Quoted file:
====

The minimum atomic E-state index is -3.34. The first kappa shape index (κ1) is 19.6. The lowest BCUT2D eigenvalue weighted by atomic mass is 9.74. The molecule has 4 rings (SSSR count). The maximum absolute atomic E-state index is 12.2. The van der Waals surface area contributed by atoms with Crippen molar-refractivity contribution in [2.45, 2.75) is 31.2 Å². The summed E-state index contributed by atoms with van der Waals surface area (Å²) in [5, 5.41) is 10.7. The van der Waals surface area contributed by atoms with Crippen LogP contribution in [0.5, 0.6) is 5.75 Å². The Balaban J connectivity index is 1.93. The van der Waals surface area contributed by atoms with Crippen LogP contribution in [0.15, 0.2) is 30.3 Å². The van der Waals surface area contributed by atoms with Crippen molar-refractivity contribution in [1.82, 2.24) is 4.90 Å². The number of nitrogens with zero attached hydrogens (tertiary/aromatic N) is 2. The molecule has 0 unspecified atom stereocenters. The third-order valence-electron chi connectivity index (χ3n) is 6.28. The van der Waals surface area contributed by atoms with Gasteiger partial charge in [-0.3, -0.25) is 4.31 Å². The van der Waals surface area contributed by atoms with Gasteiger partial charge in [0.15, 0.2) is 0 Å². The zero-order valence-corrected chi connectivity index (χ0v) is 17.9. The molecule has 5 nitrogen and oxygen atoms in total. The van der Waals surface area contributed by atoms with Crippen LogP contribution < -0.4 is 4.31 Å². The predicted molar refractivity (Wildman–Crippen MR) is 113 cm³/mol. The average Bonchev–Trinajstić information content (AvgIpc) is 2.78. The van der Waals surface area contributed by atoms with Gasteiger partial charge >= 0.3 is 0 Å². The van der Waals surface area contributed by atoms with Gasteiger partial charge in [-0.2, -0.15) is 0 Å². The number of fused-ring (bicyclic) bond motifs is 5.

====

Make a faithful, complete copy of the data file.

The minimum atomic E-state index is -3.34. The first kappa shape index (κ1) is 19.6. The lowest BCUT2D eigenvalue weighted by atomic mass is 9.74. The molecule has 4 rings (SSSR count). The maximum absolute atomic E-state index is 12.2. The van der Waals surface area contributed by atoms with Crippen molar-refractivity contribution in [2.45, 2.75) is 31.2 Å². The summed E-state index contributed by atoms with van der Waals surface area (Å²) in [5, 5.41) is 10.7. The van der Waals surface area contributed by atoms with Crippen LogP contribution in [0.5, 0.6) is 5.75 Å². The Balaban J connectivity index is 1.93. The van der Waals surface area contributed by atoms with Crippen LogP contribution in [0.15, 0.2) is 30.3 Å². The van der Waals surface area contributed by atoms with Crippen molar-refractivity contribution in [1.82, 2.24) is 4.90 Å². The number of nitrogens with zero attached hydrogens (tertiary/aromatic N) is 2. The molecule has 0 unspecified atom stereocenters. The third-order valence-electron chi connectivity index (χ3n) is 6.28. The van der Waals surface area contributed by atoms with Gasteiger partial charge in [-0.3, -0.25) is 4.31 Å². The van der Waals surface area contributed by atoms with Gasteiger partial charge in [0.15, 0.2) is 0 Å². The zero-order valence-corrected chi connectivity index (χ0v) is 17.9. The molecule has 5 nitrogen and oxygen atoms in total. The van der Waals surface area contributed by atoms with Crippen LogP contribution < -0.4 is 4.31 Å². The predicted molar refractivity (Wildman–Crippen MR) is 113 cm³/mol. The average Bonchev–Trinajstić information content (AvgIpc) is 2.78. The van der Waals surface area contributed by atoms with Gasteiger partial charge >= 0.3 is 0 Å². The van der Waals surface area contributed by atoms with Gasteiger partial charge in [-0.2, -0.15) is 0 Å². The number of fused-ring (bicyclic) bond motifs is 5.